Art Director & Visual Designer
dropcam_photography_02.jpg

Dropcam Store Page

 
 

Dropcam  
Super simple home security.

 
 
dropcam_photography_02.jpg
 
 

Drop in on those you love.

Dropcam was a San Francisco based startup who reinvented WiFi video streaming cameras, and later was acquired by Google's NestLabs in June of 2014. Dropcam was the first-in-market product to provide a simple to use security camera that was accessible from anywhere because of our cloud video storage and streaming. At Dropcam, I got to work with an amazing team of talented and hard-working folks. We strived for providing our users with a great product and user experience.

My role: Lead Brand Designer (in-house)
VP of Marketing: Elizabeth Hamren  |  Company size: 100  |   Year: 2013-2014

 
 
 

The Team

I started working for Dropcam in February 2013 as their first Brand Designer in the Marketing team — at the time the company was at 28 employees.  

During this project, I worked closely with our Marketing and Sales teams to understand the our business goals and how to message it with our users, worked with Support to understand some of the pain points of our current pain points, and with the PM and Engineering team to get it done.

 
 
Drop_logo.png
 
 
 

Web Design
Store Page UX/UI Re-Design

Dropcam was about to launch our newest product on Fall of 2013, just in time for holiday season. The company wanted to make sure we addressed some issues with our current checkout flow on our website. I was the sole designer working on this project, but working cross functionally made the work much more attainable.

 
 
 
Salazar_Dropcam_OldStore.png
 
 
 

What we knew

According to our data analysts, our current store was not performing well and we were having a consistent large number of drop-offs from the checkout page. After talking to our Support Team  we discovered that our customers were confused about what we were selling. Couple with our findings with data analysts and support, we also performed some user-testing and I did some design research, and here are some of our findings:

User-base Demographic:
• Most live in urban cities in the United States
• Between 25-45 years old
• Homeowners, single/family, with children, pet owners
• Mid-high income
• Little to very tech Savvy

Behaviors and Assumptions:
• Users were not clear what our products were
• Users didn’t understand how to purchase Cloud Recording
• Users spent a long time reading through all the content in the page
• Confused on the steps on the checkout process

 
 
 

The Goals

  1. Create an easy and intuitive checkout flow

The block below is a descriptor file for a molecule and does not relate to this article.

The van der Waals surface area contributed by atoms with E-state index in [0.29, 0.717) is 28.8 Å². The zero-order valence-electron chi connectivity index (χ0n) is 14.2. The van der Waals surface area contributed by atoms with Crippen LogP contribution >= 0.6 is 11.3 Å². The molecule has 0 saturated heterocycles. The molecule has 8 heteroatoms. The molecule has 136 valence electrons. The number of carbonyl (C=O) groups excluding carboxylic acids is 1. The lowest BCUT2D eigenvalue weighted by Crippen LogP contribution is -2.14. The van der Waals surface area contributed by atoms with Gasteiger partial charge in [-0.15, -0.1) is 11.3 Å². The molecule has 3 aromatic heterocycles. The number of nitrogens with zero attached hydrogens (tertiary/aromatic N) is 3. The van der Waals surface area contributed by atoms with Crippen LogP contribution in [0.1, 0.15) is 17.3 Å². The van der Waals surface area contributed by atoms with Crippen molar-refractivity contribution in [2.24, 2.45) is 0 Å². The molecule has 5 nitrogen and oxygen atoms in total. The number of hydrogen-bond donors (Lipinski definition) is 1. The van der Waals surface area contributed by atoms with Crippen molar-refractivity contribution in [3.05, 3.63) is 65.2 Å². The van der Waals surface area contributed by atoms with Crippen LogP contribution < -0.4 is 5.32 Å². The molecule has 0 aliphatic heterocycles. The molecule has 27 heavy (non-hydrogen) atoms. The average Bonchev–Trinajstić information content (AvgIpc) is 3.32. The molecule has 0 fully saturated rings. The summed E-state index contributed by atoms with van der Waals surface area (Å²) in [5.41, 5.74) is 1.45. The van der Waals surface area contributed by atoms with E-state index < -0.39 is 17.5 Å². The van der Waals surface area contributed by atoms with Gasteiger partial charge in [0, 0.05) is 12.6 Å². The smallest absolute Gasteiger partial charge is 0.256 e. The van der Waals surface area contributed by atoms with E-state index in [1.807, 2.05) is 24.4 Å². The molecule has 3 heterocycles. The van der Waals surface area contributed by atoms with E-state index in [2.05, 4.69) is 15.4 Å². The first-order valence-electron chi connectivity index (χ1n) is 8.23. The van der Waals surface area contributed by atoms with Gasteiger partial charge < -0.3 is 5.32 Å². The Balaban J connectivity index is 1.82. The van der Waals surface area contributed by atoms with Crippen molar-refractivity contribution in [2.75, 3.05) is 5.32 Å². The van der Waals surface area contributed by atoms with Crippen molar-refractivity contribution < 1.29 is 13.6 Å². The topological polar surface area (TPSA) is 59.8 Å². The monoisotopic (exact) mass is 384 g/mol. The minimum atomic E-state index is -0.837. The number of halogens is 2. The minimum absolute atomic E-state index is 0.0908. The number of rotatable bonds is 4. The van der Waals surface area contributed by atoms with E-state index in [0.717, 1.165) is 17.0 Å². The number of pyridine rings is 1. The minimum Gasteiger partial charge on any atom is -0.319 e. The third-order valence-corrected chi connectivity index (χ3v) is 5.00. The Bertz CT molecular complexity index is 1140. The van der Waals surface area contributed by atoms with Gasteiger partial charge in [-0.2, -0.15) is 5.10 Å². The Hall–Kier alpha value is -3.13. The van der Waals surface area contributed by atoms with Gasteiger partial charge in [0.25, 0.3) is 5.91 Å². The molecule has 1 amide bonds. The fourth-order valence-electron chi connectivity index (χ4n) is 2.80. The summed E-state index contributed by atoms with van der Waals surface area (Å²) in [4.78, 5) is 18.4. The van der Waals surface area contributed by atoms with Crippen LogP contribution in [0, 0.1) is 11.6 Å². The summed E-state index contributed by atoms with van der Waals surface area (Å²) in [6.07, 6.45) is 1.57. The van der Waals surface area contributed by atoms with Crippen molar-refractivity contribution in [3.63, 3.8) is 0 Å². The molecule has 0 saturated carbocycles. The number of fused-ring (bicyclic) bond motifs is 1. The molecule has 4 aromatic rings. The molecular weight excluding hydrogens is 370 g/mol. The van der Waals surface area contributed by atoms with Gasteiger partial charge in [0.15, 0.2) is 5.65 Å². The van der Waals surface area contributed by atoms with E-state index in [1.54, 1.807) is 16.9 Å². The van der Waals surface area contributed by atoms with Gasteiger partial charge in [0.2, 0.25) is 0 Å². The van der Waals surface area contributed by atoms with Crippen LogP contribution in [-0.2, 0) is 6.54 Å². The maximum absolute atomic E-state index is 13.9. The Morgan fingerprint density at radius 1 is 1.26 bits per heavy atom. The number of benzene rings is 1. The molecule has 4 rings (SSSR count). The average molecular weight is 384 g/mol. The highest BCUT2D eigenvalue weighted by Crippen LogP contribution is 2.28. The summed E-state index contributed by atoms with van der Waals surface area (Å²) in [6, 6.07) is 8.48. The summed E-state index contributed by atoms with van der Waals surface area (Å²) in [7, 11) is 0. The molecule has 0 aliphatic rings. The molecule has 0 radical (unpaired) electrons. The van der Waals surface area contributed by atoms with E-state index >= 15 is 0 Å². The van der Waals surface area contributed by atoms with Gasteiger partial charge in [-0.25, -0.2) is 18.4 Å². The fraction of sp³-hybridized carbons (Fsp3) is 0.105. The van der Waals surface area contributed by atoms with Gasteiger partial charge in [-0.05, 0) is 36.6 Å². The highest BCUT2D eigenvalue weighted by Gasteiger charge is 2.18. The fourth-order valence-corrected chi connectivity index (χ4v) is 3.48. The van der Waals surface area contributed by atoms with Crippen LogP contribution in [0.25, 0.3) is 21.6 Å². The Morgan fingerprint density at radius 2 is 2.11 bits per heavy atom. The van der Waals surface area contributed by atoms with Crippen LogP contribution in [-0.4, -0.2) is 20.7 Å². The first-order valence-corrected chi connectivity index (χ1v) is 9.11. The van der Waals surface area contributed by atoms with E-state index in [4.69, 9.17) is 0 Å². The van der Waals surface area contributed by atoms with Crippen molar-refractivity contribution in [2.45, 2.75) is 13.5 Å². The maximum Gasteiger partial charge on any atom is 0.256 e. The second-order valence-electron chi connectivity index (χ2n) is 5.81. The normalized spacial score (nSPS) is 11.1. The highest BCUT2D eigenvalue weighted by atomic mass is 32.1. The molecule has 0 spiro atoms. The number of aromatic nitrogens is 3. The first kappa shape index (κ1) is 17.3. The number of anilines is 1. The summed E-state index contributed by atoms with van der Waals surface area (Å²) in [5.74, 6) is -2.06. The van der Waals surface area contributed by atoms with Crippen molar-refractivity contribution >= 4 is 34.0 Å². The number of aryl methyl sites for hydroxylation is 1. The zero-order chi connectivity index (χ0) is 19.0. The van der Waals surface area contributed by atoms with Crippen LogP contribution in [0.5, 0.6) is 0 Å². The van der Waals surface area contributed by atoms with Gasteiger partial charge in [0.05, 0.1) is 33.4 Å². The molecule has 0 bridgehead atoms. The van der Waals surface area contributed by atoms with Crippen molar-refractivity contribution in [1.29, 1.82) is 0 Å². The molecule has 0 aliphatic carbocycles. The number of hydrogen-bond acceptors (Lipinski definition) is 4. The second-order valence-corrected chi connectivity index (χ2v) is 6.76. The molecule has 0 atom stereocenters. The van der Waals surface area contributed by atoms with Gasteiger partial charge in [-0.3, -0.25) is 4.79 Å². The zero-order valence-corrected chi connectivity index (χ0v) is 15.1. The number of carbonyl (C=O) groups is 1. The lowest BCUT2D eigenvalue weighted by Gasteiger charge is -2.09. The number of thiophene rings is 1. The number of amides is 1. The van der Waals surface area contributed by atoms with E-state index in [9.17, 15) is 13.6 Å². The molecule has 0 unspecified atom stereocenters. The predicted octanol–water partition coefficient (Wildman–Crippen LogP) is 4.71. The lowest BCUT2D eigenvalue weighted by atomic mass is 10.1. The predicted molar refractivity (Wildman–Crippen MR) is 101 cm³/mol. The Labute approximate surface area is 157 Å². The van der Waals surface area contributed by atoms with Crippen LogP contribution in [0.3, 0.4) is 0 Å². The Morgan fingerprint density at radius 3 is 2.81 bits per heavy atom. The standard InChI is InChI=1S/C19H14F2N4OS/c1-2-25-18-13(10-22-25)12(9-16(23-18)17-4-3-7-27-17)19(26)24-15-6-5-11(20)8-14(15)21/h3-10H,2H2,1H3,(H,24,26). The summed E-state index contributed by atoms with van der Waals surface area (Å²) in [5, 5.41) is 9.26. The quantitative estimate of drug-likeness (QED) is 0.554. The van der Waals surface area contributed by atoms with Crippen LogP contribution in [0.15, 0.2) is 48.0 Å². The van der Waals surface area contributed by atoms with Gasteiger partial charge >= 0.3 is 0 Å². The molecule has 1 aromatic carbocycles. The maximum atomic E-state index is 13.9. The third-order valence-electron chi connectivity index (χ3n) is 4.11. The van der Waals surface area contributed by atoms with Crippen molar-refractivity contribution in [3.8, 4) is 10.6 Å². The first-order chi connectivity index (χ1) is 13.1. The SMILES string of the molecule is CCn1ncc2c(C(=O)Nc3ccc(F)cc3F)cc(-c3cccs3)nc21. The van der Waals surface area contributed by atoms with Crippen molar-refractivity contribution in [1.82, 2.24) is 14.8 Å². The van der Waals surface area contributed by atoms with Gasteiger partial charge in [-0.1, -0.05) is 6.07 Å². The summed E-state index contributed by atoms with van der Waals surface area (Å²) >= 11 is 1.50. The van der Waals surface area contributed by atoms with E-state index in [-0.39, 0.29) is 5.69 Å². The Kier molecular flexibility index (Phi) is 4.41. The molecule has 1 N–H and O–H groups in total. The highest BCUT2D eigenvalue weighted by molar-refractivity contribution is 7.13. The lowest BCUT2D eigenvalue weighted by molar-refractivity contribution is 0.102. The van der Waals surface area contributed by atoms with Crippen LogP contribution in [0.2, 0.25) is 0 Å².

2. Create a UI that makes our company look credible and safe

  3. Better visual design to describing services and products

Business Goal: Create a flow that provides better data analysis, and increase product and cloud recording sales both on web and mobile.

 
 
 
Dropcam_UXFlow_1.png
 
 
 

New UX: Creating a Store Page

After talking to Support, looking at the data, and doing some design research. It was clear we were presenting our users with a lot of content, and it was hard to focus on the task in hand. After talking to the team, I pitched the idea to have dedicated Store Page, where the user could focus on learning more about the product and services before being brought to checkout. A Store Page was something a lot of other web stores had, and as I walked through the flows I saw a great opportunity in adding it as we scale to more and more products. Users could add products into the cart and checkout when they were ready.

 
 

Cloud Recording as an Add-on

Previously Cloud Recording was being purchased as a bundle with a camera, however, this flow was very confusing to our users with only one product. Instead of creating a bundle, I decided to have it as an add-on when you select a camera.

 
 
 
Salazar_Dropcam_STORE_WIREFRAME.png
 
 
 

New UI: Empowering users

After establishing the UX flow, we now had more real-state to present the user with information. I opted to do what a lot fashion stores do and showcase our beautiful hardware design on our Store Page. The type hierarchy clearly communicates what matters to a user when purchasing a product.

To meet sales goals and sell more Dropcam Pro cameras than Dropcam HD cameras, the Dropcam Pro camera is displayed before the Dropcam HD camera on the page. The Dropcam HD camera is shown slightly above the fold of the website, so the user knows to scroll down to see a different product.

 
 
 
DC_Store_A-1.png
dc_store_2.gif
 
 
 

New Checkout Flow

We decided to break down the checkout flow into different pages, instead of having it in an accordion. To help the user through the different steps I added a progress bar to show where they are on the process, and highlighted important information for them.

Separating pages would give us even more data on where users are dropping off in the flow, which would help us when re-design the page in the future.

 
 
 
DC_Store_A-4.png
DC_Store_A-3.png
DC_Store_A-5.png
 
 
 
Our new store saw a 21% increase in sales for our Cloud Video Recording services, and a 40% increase sales through our new mobile checkout.
— Scott Scruffner, Project Manager at Dropcam
 
 
 
 

Moving forward

We we able to gather great data on the new store performance, and there were somethings we considered changing:

• We A/B tested having the CVR dropdown versus the CVR always being shown, and the tests showed better performance when the options were displayed.
• I wanted to go back and update the design for the cart and checkout. Unfortunately, in order to meet our deadline, we had to rush to get the cart and checkout ready quickly. I would have loved to do more on getting it to be as elegant as the store page.
• Definitely would want to revisit the progress bar and iconography.

Overall, this is was a successful project and I’m really glad I got to work on it :)